On Thursday, October 12th, 2018, NCJW Southern Maine Section partnered with the University of Southern Maine’s Jean Byers Sampson Center for Diversity to host a panel and community discussion about NCJW’s history “serving Maine’s immigrant populations from the early 1900’s through today.” The NCJW has a very close connection with the University of Southern Maine. The majority of the NCJW membership was born and educated outside the state, and they have actively worked to change their new environs to suit their particular goals, particularly in terms of demographics and social policy. On January 8th, 2017, at the Temple Beth El the NCJW held the Equal Justice Forum, featuring presentations on how tikkun olam is vital for “social change” and the importance of “reproductive rights,” plus:
Susan Roche, Executive Director, Immigrant Legal Advocacy Project, outlined ILAP’s work with 2,000 clients a year who are new to Maine. Volunteer attorneys help people meet legal residency requirements, and usher their asylum requests through the thicket of the courts. Her biggest concern is expedited deportation if the new administration adopts more aggressive enforcement policies. … Zachary Heiden, Legal Director, ACLU of Maine, brought some levity to the event by referencing an optimistic song from the musical “Hamilton.” He also took comfort in Martin Luther King Jr.’s observation that: “The arc of the moral universe is long, but it bends towards justice.”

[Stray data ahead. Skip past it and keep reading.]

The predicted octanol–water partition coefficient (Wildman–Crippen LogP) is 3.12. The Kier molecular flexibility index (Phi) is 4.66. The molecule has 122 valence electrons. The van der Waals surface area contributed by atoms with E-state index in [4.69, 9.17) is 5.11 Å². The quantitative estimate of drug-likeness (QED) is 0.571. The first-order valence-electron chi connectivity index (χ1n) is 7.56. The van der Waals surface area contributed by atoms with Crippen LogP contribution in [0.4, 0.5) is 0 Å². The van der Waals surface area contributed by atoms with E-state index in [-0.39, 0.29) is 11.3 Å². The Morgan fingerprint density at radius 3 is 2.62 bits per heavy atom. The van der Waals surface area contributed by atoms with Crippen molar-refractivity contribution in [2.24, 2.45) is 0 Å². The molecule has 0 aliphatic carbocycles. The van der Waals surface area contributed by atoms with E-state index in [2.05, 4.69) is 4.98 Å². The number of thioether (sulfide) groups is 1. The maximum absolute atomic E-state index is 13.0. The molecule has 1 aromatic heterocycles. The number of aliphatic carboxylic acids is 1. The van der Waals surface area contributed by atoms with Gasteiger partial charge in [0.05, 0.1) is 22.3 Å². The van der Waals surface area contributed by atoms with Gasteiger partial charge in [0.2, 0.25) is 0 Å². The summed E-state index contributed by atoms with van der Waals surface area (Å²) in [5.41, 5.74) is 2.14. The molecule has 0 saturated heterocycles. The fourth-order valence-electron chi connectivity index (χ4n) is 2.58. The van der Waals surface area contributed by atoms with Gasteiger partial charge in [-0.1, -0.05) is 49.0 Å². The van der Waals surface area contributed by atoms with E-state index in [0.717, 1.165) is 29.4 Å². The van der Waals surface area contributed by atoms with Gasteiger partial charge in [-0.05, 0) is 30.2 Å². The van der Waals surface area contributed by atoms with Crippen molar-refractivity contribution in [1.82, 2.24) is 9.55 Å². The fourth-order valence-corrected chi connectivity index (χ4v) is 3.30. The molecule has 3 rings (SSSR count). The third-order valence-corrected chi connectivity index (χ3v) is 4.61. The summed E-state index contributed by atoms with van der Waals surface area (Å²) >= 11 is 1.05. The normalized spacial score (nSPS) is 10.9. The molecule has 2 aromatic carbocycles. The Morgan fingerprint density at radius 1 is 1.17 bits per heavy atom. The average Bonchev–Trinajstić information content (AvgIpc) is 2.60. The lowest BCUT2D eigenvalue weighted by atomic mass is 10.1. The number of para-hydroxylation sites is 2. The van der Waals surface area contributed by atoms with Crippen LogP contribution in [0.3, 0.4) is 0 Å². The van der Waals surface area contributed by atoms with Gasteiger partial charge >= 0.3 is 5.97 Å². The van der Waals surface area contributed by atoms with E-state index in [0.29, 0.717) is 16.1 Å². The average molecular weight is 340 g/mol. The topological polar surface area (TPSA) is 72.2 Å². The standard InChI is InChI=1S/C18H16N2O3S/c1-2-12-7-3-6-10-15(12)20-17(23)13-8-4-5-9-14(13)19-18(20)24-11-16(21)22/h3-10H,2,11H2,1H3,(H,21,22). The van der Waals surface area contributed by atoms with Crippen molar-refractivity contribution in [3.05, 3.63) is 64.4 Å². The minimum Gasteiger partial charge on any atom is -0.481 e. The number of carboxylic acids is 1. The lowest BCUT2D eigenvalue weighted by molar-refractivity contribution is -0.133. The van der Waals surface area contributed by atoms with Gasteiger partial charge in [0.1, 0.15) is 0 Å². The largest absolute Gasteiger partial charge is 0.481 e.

Maine Equal Justice Partners were also represented. Temple Beth El sponsors many events and programs advancing the causes of LGBTQ and supporting refugees, asylees, and immigrants to obtain social and economic resources, as well as publicizing the kinds of rose-colored portrayals of migrants to the public we have become so accustomed to seeing. The president of the Jewish Community Alliance of Southern Maine Bette Novick is a member.